Rob: Is there anyplace they can go to get more information about that?

Bayan: Yes, we have a website which is theotheriraq.com. That will give them, if they go to theotheriraq.com website they can download the advertisements. There is also a short documentary that they can download to learn about the history of Kurdistan and then the potential for investment in Kurdistan.

Rob: Well great. Thank you very much for making time to answer my questions.

Bayan: Youíre welcome. Thank you very much, Rob.

[link to sayanythingblog.com]
Left wing, Right wing...We're both flying in the wrong direction.

Disclaimer:
All information posted and shared through this site by "Afraid Of the Dark" (and all persons associated with this SN) is fictional and for entertainment purposes only. The original poster will not be responsible for any re-representation, reproduction, and outside use. In other words, if you are a gov't official and you are worried that I am a terrorist...I am not. I am simply writing fiction to entertain the community of GLP. Have a nice day.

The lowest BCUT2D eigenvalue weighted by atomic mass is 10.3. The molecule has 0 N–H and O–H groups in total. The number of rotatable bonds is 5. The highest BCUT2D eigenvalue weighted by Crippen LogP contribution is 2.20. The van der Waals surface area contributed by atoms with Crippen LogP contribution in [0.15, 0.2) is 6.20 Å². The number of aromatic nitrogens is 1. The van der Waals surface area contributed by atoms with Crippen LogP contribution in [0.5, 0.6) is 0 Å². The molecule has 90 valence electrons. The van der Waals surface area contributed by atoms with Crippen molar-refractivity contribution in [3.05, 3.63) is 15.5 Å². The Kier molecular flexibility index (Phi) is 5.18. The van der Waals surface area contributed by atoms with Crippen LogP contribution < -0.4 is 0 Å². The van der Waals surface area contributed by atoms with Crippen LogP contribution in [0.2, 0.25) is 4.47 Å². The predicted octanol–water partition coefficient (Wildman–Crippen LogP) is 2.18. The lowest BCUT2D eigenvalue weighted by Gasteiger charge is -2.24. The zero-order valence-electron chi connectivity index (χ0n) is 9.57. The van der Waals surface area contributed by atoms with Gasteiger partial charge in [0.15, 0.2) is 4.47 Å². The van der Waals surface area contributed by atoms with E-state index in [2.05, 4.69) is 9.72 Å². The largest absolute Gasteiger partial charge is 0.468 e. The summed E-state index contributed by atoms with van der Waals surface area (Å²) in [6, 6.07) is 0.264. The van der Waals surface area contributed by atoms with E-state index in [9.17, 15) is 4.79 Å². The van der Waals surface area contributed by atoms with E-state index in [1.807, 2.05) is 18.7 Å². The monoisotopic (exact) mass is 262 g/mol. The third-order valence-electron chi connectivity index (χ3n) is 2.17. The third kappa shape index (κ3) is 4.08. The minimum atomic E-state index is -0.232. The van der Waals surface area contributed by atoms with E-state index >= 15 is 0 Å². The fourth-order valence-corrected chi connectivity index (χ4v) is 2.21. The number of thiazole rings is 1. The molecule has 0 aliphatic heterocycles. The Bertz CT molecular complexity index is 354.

Afraid Of the Dark (OP)

User ID: 109815
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09/15/2006 02:14 AM
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Re: IRAQIS ARE REALLY HAPPY SEE VIDEO!!!!!
bump Last time I promise :-)
Left wing, Right wing...We're both flying in the wrong direction.

Disclaimer:
All information posted and shared through this site by "Afraid Of the Dark" (and all persons associated with this SN) is fictional and for entertainment purposes only. The original poster will not be responsible for any re-representation, reproduction, and outside use. In other words, if you are a gov't official and you are worried that I am a terrorist...I am not. I am simply writing fiction to entertain the community of GLP. Have a nice day.